Naveena Sadasivam

Naveena Sadasivam is a staff writer covering the environment, energy and climate change at the Observer. Prior to joining the Observer, she wrote about the coal industry for InsideClimate News and fracking for ProPublica. At ProPublica, she was part of a team that reported on the water woes of the West, a project that was a 2016 Pulitzer Prize finalist for national reporting. She has a degree in chemical engineering and a master’s in environmental and science reporting from New York University and is currently an Ida B. Wells fellow at The Investigative Fund at The Nation Institute. You can contact her at [email protected] and follow her work on Twitter.

By Naveena Sadasivam:

Environment

Trump’s Border Wall Could Decimate These Rare Species

Shallow Waters Shallow Waters is a nine-part series on border water and climate change. Part 3 Trump’s Border Wall Could Decimate These Rare Species From the jaguarundi to the Mexican long-nosed bat, plants and animals in the Texas-Mexico borderlands face … Read More

Environment

Shallow Waters

This nine-part collaboration between the Texas Observer and Quartz explores the complexities of border water in a hotter, drier world.

This nine-part collaboration between the Texas Observer and Quartz explores the complexities of border water in a hotter, drier world. The Rio Grande Valley of Texas is one of the fastest-growing places in the United States. Already hot and arid, and growing … Read More

border wall
Border

Border Patrol’s Efforts to Inform the Public About Trump’s Wall Are ‘Careless’ and ‘Inadequate,’ Advocates Say

Environmental and human rights groups say the agency should send notices in Spanish and hold at least three public forums in the Rio Grande Valley.

More than 40 conservation and human rights groups are calling for increased public participation as the Trump administration moves forward with its plan to build 33 miles of border wall in the Rio Grande Valley. In a letter sent to … Read More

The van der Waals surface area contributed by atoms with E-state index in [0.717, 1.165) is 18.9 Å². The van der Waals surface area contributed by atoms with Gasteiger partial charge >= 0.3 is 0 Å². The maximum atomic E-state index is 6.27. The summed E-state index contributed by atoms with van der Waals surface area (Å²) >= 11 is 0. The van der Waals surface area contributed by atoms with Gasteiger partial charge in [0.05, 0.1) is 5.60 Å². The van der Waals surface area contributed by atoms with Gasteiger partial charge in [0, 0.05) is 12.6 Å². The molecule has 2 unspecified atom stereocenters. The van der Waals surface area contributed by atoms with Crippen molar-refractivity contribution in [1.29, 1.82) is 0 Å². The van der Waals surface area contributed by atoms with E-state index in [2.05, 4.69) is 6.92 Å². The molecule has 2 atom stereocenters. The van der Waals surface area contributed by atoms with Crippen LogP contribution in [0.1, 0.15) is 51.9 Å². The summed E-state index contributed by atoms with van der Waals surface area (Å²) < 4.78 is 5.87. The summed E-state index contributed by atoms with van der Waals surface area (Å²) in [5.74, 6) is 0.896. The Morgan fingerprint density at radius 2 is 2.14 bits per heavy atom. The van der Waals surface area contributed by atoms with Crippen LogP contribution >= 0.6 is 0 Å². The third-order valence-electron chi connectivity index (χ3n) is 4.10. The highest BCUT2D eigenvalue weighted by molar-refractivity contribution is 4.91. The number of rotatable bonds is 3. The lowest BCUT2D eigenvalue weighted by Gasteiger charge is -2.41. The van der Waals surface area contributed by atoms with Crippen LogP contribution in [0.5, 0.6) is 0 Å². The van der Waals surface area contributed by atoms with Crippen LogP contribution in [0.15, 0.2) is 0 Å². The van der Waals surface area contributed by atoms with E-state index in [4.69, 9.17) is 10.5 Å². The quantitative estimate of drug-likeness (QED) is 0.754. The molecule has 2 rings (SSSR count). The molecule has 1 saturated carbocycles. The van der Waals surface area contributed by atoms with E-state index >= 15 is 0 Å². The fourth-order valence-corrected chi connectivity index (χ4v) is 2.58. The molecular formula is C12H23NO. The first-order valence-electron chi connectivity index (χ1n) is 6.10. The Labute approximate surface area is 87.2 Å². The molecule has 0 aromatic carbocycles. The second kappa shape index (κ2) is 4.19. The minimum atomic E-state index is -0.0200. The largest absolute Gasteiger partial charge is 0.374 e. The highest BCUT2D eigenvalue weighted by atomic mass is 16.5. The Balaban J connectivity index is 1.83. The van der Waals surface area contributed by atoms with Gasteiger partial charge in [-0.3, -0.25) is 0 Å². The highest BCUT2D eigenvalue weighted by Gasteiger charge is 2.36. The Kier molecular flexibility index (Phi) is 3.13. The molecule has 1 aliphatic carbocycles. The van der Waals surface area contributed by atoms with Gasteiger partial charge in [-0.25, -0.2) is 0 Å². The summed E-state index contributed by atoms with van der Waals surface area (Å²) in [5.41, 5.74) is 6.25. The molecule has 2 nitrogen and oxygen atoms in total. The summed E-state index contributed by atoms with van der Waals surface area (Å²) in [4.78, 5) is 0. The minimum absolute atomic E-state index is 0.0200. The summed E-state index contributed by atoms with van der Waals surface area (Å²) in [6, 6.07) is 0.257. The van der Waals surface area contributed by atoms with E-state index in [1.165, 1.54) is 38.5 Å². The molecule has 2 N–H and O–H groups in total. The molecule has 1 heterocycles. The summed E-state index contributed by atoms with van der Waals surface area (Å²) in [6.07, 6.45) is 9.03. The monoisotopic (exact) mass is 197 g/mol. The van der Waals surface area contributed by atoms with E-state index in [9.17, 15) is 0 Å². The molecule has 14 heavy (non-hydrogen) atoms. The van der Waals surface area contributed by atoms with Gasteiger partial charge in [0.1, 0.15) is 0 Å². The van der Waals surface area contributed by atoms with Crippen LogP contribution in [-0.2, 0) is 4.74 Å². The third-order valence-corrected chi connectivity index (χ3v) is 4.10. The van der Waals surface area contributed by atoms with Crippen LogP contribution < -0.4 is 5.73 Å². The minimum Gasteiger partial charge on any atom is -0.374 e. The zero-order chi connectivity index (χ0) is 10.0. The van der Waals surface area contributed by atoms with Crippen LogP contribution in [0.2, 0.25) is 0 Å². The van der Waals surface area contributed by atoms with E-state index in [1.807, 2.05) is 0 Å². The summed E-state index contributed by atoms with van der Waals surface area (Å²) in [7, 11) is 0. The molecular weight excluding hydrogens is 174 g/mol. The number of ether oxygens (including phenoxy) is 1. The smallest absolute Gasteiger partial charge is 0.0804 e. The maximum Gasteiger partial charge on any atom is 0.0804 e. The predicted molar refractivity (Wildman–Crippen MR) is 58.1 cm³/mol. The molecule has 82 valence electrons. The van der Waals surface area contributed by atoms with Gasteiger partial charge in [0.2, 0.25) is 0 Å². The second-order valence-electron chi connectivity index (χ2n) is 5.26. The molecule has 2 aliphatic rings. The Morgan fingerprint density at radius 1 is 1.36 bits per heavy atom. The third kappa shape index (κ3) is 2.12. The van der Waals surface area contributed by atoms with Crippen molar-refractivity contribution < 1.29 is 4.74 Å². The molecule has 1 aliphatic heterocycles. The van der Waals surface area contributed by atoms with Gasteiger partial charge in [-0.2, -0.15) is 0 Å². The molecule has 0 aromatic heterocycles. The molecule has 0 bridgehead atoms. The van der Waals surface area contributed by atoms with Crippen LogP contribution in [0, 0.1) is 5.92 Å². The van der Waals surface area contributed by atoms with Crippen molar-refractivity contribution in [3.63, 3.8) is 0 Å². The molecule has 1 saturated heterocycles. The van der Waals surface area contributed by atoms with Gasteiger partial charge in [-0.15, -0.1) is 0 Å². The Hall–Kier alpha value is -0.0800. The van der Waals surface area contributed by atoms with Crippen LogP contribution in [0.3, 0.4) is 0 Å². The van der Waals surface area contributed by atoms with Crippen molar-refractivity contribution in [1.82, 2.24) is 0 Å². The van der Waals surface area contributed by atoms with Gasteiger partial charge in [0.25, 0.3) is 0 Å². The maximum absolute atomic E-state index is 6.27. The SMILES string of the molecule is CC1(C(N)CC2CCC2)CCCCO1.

Environment

As Development Transforms the Hill Country, a Sand Mining Operation Worries Residents

A local dispute over a company’s proposal to dredge 900,000 tons of river sand is the latest sign of rampant growth in the Hill Country.

Nowhere else on the planet is quite like the Texas Hill Country. The 17-county region is home to more than a dozen endangered species and the largest bat colony on the globe. Tourists flock to the area’s verdant countryside and … Read More

Latricia Jones and her 2-year-old son Dre'vyon in their neighborhood
Environment

After Decades of Living with Pollution, Relocation Program Offers Corpus Christi Residents a Way Out

For decades, residents of Hillcrest were exposed to chemicals from nearby Refinery Row. With “mixed feelings,” residents are now moving out of the neighborhood.

For decades, the residents of Hillcrest — a poor, primarily Hispanic and black neighborhood on the north side of Corpus Christi — have been dealt blow after blow. In 1952, when Hillcrest and the adjacent Washington-Coles community were the only … Read More

plastic, bag, ban
Politics

In a Blow to Local Government, Texas Supreme Court Strikes Down Plastic Bag Ordinances

The plastic bag bans helped reduce litter, protected wildlife and cattle and made stormwater management easier, environmental advocates say.

Are you a Texan who hates having to take reusable shopping bags on your grocery run? Rejoice, for your time has come. After a new Texas Supreme Court ruling, your store could soon be stocked with all the plastic bags … Read More

flooding, rising tides
Environment

Sinking Land and Climate Change Are Worsening Tidal Floods on the Texas Coast

More than 10,000 homes along the Texas coast will flood at least 26 times a year by 2045, researchers say.

For many folks who call the Texas Gulf Coast home, the coming and going of the tides is just part of the rhythms of salt life. There are high tides and there are low tides, and occasionally “king tides” that … Read More

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